After years of discussion and planning, Milolii now has a community-based subsistence fishing area.

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The state land board formally adopted the designation on Thursday. The Hawaii Legislature approved moving forward with creation of the subsistence fishing area in Milolii in 2005. Lawmakers directed the Department of Land and Natural Resources to adopt management strategies and rules to put the fishery into effect.

State officials and community members have been working toward that ever since. Dozens testified in support of the fishery area’s creation in February with a few opposed.

Often called the “Last Fishing Village in Hawaii,” Milolii is located 33 miles south of Kailua-Kona on Hawaii island’s leeward coast. The seaside village sits about five miles down a steep, windy road from Mamalahoa Highway. It’s one of the few places left in Hawaii where residents generally follow traditional Hawaiian fishing practices important for food security and cultural preservation.

Milolii fishing area
The state land board on Thursday approved a community-based subsistence fishing area in Moloii. Courtesy: DLNR

By designating the waters around Milolii as a community-based subsistence fishing area, the state is taking a significant step toward ensuring that the area will have abundant fish stocks well into the future, officials said Thursday.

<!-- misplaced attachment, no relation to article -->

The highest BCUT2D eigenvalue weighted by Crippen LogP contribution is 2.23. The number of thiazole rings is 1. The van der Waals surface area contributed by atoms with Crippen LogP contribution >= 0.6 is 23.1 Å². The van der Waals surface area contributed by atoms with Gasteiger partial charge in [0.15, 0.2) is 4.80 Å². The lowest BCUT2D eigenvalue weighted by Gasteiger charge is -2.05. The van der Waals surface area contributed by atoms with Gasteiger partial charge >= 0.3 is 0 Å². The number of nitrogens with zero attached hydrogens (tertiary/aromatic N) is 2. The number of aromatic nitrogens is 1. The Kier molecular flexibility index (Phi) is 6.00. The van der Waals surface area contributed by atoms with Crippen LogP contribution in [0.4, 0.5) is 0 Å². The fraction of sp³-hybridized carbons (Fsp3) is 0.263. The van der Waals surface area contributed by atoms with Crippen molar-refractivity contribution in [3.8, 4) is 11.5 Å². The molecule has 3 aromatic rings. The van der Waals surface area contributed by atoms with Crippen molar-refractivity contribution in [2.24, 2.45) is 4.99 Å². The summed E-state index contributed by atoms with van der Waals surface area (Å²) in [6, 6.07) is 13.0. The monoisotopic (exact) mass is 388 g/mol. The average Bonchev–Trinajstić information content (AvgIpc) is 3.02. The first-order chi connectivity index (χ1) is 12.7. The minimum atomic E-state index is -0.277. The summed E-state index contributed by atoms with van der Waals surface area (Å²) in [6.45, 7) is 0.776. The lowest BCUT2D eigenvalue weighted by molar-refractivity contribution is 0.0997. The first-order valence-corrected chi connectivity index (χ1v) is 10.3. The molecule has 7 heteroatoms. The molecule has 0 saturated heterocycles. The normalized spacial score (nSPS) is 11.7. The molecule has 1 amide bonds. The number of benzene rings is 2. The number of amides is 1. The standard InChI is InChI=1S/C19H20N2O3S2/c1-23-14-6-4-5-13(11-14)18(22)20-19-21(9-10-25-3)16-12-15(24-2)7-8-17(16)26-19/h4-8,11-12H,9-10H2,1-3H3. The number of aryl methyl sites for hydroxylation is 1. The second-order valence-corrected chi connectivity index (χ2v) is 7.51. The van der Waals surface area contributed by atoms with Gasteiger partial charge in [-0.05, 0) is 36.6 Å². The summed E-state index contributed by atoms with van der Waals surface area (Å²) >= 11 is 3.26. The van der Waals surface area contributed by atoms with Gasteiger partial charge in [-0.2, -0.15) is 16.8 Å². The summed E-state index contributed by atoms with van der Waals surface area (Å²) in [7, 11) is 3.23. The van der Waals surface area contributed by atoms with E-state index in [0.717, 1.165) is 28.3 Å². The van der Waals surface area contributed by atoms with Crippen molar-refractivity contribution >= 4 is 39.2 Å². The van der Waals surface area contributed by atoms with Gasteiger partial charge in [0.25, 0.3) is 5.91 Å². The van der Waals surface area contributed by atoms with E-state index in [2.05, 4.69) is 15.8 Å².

The boundaries of the fishing area total 12.6 square miles to a depth of 100 fathoms, from Kipahoehoe to Kauna.

The new rules include size and bag limits for specific fish species, seasonal and gear restrictions, and a prohibition on commercial aquarium fishing, among other things.

Laila Kaupu sees it an an opportunity for the community to be heard. Courtesy: DLNR

“You can still harvest. Now you just need to be more pono, more righteous about it,” said William Mae-Huihui, a cultural practitioner from Milolii, in a state-produced video about the fishery.

The community-based subsistence fishery exemplifies interweaving of traditional and modern scientific knowledge, said Brian Neilson, head of the Division of Aquatic Resources, in a news release.

It will ensure long-term sustainability of fish and marine species and encourage scientific study and understanding of subsistence fisheries management, said Suzanne Case, who chairs the Board of Land and Natural Resources.

“I see it as an opportunity to get the community heard,” said Laila Kaupu, ancestral descendant, in the video.

The designation of Milolii’s community-based fishery now awaits Gov. David Ige’s signature.

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